Compost tea is a liquid extract of compost that contains plant growth compounds and beneficial microorganisms. Liquid extracts have been used for hundreds of years in agriculture to promote plant and soil health. These extracts have historically been derived from a wide range of plant materials and animal manures, using a variety of processing methods.
Compost tea is a good overall plant health booster. Remember—healthy plants are better able to resist pests and diseases! Compost tea is typically used:
• Provide nutrients for foliar or soil application
• As a microbial inoculant via soil application to help build soil microbial populations
Brewing Compost Tea
You’ll need a compost tea brewer to brew compost tea. You can either buy a pre-made one or build one yourself (for under $30).
Here’s a list of what you”ll need:
- One 5 gallon bucket
- Dual air pump (an aquarium air pump will work fine for this)
- Two 5 inch air stones
- Two 1 inch air stones
- Two T Connector Valves
- 25 ft aquarium air hose
- Nylon paint strainer bag or a burlap bag
Connect materials to the air pump (video tutorial) and put them into the bucket. Fill the 5 gallon bucket with de-chlorinated water. Leave about 3-4 inches at the the top of the bucket.
Next -fill the paint strainer bag about 1/3 full of compost, tie bag with a string and if you are using multiple lines & air stones, you may choose to put one down in the bag. Now add your bag of compost to the bucket of water and start the air pump.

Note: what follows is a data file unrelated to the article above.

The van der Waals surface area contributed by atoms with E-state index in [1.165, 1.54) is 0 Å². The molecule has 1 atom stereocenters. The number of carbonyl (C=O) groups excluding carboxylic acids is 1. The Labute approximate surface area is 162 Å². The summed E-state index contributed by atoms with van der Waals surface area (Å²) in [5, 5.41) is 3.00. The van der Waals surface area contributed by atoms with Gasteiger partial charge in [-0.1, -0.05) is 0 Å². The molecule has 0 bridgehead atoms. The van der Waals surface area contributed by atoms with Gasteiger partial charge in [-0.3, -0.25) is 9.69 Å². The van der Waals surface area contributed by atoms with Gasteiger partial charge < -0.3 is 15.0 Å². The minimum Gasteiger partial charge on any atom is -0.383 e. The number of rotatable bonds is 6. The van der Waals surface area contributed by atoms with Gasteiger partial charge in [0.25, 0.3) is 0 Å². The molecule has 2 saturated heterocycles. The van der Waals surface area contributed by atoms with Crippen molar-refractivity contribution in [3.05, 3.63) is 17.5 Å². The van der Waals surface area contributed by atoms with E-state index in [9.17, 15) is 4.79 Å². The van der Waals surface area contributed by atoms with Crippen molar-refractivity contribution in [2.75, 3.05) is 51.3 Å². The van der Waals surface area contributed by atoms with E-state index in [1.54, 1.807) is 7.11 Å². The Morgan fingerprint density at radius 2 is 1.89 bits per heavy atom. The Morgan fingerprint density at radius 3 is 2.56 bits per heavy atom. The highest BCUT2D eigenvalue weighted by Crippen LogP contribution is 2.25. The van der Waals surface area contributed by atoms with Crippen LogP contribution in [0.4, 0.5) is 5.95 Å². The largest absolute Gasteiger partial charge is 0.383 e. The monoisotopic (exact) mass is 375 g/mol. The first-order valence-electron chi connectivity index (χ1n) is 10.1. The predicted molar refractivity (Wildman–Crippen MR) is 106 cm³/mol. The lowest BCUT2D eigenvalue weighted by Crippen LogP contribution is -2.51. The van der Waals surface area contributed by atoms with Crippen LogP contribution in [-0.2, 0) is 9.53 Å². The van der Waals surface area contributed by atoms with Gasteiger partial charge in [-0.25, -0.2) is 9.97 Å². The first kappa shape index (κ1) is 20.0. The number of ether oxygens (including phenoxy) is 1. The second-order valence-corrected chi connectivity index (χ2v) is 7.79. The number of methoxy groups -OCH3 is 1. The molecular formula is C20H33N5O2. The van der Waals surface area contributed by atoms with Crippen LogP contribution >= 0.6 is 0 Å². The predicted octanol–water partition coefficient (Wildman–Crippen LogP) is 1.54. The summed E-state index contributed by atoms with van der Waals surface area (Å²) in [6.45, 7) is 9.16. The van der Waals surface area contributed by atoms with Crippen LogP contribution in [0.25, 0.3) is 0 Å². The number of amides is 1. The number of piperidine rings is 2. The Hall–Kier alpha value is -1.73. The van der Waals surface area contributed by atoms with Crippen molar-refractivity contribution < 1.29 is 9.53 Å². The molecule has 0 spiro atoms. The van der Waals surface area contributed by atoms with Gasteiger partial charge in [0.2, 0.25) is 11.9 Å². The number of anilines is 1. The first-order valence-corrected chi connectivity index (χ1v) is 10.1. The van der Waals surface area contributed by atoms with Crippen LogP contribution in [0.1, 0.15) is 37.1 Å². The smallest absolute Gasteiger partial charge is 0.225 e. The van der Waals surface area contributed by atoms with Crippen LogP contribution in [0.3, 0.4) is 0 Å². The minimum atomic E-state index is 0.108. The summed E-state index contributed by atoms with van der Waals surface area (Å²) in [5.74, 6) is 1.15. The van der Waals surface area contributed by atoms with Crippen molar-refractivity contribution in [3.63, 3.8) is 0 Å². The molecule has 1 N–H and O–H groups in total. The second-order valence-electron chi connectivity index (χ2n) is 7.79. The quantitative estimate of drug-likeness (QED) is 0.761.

The bacteria and fungi will need something to eat while they grow and multiply, you can add 1T molasses and 1 T fish emulsion, and about 1/3 cup oatmeal to the water.
Now let it brew for 24 hours.
Using Compost Tea
It is best to plan ahead for maximum benefit from compost tea. Aerated compost tea should be used quickly, since it contains living organisms. Ideally, the tea will be used within 4-6 hours of decanting from the brewer. Keeping it cool, out of the sunlight and in an open-top container, can prolong the useful life of the tea. Periodic stirring or continued aeration will prolong its life even longer. Eventually, however, the organisms in the compost tea will consume all of the food and air available to them, causing their populations to rapidly decline. Any tea that is left over or “expired” can be added to the compost pile or to the soil. Compost tea can be applied to the soil or directly to the plant as a foliar spray. When it is used as a foliar application, it is best to strive for thorough leaf coverage using a fine mist. Foliar applications are best done early morning or pre-dusk to minimize the effects of UV rays. When used as a soil drench, compost tea should be applied so that it moves into the root zone. This can be accomplished by following the tea application with additional water. Use full strength or dilute1:1 (tea to water) for indoor houseplant and garden plants. Drenching a medium size plant requires about 2 cups of tea plus enough water to get the solution down to the roots. Compost tea can be diluted (up to 1:3 tea to water) to cover a larger area like a lawn. When applying to lawns, apply the tea either just before or just after watering. Apply once or twice a month throughout the growing season.